Should everybody resign? In the social media age, no public figure can escape calls for their instant departure if they are even vaguely responsible for an error, great or small. “Resign now” requires only ten characters on Twitter.
In the wake of the murder of Sarah Everard, Cressida Dick, commissioner of the Metropolitan Police, refused to allow Reclaim These Streets to hold a remembrance vigil; then, rather than denounce the forcible dispersion of a Clapham Common gathering that defied the ban, she defended officers, who faced “really difficult calls”.
Both decisions were trickier than they look to those “sitting back in an armchair”, as Dick contentiously put it. The first because the Home Secretary, Priti Patel – herself facing calls for resignation over allegations that she bullied civil servants – had ordered stricter enforcement of coronavirus rules against large gatherings. The second because as a gay female graduate – three categories traditionally regarded with suspicion by the average male constable – Dick must constantly prove to the ranks that she’s on their side.
Maybe she got the decisions wrong. But London is a large, turbulent city which, from the Chartists onwards, has hosted protests almost daily. Most of Dick’s predecessors probably got at least one big decision wrong. Before social media, they nearly always survived.
Male aggression is “a biological fact” which should be accepted and even celebrated. Women “prefer the smell of dominant males”. A few months ago, an Eton teacher, Will Knowland, aired such views in a YouTube video originally planned as part of a school course on critical thinking. When Knowland refused to withdraw the video, Eton sacked him.
The Free Speech Union, led by the journalist Toby Young, wrote to the Eton authorities expressing concern “about the implications… for freedom of thought and expression”, and dozens of Old Etonians, including a former Tory minister, threatened to withhold millions of pounds in bequests. A Times columnist saw the school’s action as “an ominous indication of how frightened our society is becoming of free discussion”.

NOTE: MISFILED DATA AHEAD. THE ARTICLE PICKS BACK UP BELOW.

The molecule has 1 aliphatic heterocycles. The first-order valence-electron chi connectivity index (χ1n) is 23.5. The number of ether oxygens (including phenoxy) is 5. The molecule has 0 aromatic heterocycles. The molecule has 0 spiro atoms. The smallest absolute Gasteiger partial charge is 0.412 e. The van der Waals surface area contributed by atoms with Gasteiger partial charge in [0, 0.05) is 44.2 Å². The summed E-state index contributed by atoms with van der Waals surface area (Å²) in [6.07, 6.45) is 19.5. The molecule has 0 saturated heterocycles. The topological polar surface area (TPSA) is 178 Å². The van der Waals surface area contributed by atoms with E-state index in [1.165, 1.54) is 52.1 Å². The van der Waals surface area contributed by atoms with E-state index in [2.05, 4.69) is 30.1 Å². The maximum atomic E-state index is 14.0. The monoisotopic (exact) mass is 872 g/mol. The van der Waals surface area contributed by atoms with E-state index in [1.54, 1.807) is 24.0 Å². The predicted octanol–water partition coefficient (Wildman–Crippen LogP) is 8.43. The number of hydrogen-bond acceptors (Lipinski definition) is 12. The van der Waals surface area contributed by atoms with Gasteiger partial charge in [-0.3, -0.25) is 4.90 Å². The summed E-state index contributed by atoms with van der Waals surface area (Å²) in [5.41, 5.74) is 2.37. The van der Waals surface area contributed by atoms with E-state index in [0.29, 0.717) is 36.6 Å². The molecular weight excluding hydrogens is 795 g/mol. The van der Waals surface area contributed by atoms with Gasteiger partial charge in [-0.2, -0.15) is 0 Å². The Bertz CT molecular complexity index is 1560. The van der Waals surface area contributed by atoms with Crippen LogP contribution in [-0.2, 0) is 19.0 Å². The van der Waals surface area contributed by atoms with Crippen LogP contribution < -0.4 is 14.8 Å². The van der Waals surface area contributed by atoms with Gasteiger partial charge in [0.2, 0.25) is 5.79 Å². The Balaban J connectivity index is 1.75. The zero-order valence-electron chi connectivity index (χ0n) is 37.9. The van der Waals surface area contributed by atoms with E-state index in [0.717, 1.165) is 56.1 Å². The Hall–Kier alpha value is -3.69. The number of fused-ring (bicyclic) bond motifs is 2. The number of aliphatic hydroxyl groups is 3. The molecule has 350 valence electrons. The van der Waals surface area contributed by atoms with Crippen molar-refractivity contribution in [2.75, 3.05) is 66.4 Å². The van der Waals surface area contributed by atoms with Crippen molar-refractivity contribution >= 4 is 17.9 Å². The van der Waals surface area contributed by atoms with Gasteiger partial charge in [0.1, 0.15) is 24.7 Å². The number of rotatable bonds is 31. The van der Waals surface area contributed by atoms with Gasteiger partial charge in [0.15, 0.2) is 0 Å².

But perhaps Knowland and his supporters should pause for a moment and reflect that, whatever schoolboys need in the way of discussion about gender roles, it isn’t anything that justifies male aggression.
A Duchess’s revenge
I hold no brief for Piers Morgan, an apologist for Donald Trump whom Trump nevertheless once described as “ruthless, arrogant, evil and obnoxious”. But I disagree with his dismissal from ITV’s Good Morning Britain for three reasons.
First, nobody should be sacked because a duchess (in this case, of Sussex) has complained. Second, it gives the wrong side in the culture wars a martyr. Third, he will almost certainly join GB News, gifting viewers and publicity to a planned new TV channel reportedly funded mainly by Brexit supporters.
Talking of the new channel, we are assured by its director of news that it will be “free, fair, impartial”. Yet, having also said it will challenge “liberal-left assumptions”, it announces a segment on its nightly news programme called “woke watch”.
Imagine the reaction if, say, BBC Two’s Newsnight, after saying it will challenge reactionary assumptions, included a regular feature called “bigot watch”.
Taking the knee
After last week’s column suggesting that the monarchy should ditch its fustier traditions, a friend tells me of an elderly relative who volunteered to help Kensington Palace answer the thousands of letters that followed Princess Diana’s death in 1997.
My friend’s relative was asked to take tea and biscuits to another part of the building. In the corridor, she passed Princess Anne and, lest she drop the tray, decided not to curtsey. On returning to her post, she was told the omission had been the subject of a complaint. She immediately walked out and ceased to be a royalist.
This article appears in the 17 Mar 2021 issue of the New Statesman, The system cannot hold